KDP gives you a couple different ways to advertise and promote your book.

1. Ads

--there are two types of these, and you can set your budget for overall spending and Cost Per Click (CPC)

A. Product Display

(I believe the lower ROI of the two).  Have you ever noticed those little ads off to the right sidebar when you're looking at a book?  That's a product display.  You won't get much from that.  Or at least I got nothing, so I terminated that campaign.  You can set an overall budget for this (I did $100 and didn't spend a penny).

B. Sponsored Product

( I like these).  Have you ever noticed the larger suggested books that are listed horizontally after the description of the book you're looking at?  Or a listing at the top of your search returns that says "sponsored"? These are sponsored ads and are WAY MORE visible and get far more traction.  You can set a daily budget for these.  Mine was $5.00, so if the system spent $5 in a day for me, then it stopped posting my ad.  The secret to this, though, is how much you are willing to pay per click.  The more you are willing to spend for CPC, the more often your ad will be seen.  This isn't a guarantee that anyone will actually click.  This isn't a guarantee that if they do click, you'll get a conversion.  This can get expensive very quickly meaning you're spending on ads, but no one (or very few) is buying your book.  You have to weigh your options: spend on ads for visibility even if you're actually in the red compared to royalties coming in, or lower your bid price for CPC, or don't use this type of campaign.

***So here is where I tie together the cover art, the royalties, and the advertising.  I chose to invest in the sponsored ads rather than pay for the cover art.  I did this simply for the sake of visibility and getting my book out there in front of potential buyers.  I did reinvest my royalties into paying for the ads, so that means that I didn't see all of my royalties (but I also wasn't out of pocket after the first 60 days--I raised my CPC bid then).  I have gotten paid from the KDP Select Global Fund, but it wasn't a huge amount.  When my debt to profit ratio had me spending quite a bit more than I was making, I paused the campaign.  When I paused it, my sales declined because I didn't have the visibility.  I am going to reinstate the campaign, BUT I'm going to reduce my CPC bid.  This means less exposure than before, but more than I have now.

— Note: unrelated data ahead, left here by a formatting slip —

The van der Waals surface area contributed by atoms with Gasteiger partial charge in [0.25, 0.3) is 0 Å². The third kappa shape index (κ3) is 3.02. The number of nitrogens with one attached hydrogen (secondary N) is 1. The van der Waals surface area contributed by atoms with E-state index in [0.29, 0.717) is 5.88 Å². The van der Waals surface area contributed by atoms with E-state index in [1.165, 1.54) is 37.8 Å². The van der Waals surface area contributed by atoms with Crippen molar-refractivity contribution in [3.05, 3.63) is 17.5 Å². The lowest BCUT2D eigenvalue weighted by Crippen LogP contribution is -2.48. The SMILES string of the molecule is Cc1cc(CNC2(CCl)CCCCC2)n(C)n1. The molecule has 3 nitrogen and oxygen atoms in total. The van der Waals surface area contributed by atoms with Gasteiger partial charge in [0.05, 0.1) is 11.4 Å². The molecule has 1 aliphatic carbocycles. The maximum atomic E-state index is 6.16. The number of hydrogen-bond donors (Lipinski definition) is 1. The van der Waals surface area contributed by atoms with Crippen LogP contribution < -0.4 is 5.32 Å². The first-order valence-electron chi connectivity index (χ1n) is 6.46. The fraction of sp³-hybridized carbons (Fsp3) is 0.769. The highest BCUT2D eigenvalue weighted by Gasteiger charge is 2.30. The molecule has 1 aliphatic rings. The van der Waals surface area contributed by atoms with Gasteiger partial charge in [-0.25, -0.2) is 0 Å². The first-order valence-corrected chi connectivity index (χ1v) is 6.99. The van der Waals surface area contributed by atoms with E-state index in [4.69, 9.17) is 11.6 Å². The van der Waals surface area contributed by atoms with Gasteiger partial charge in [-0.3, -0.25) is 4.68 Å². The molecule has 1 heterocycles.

Honestly, I'm still debating on the cover art investment for the next Kindle book that is coming out soon.  My plan for now is to send my designed cover to someone who can make it look fancy.  I'll launch the book with a smaller ad campaign to test out whether the traction comes from the ad placement or the appearance.  I'll let you know how that goes.

2. Giveaways

- you can do a 5-day giveaway for each of the 90-day KDP Select enrollments.  A giveaway is just that--you give away your Kindle ebook for free.  This is why I haven't done it (yet): no sales price means no royalties.  This is why I anticipate doing it when I launch the second book: who doesn't like free?  If I can drive traffic to my first book because it's free, hopefully my writing skills and price point will create conversions for my new book.  There are TONS UPON TONS of websites where you could do giveaways.  Goodreads is one of them.  Just remember, though, if you're in KDP Select, then you can't do giveaways anywhere other than Amazon books.  Since Amazon owns Goodreads, you can do your giveaways there and on Azamon directly.

3. Kindle Countdown Deals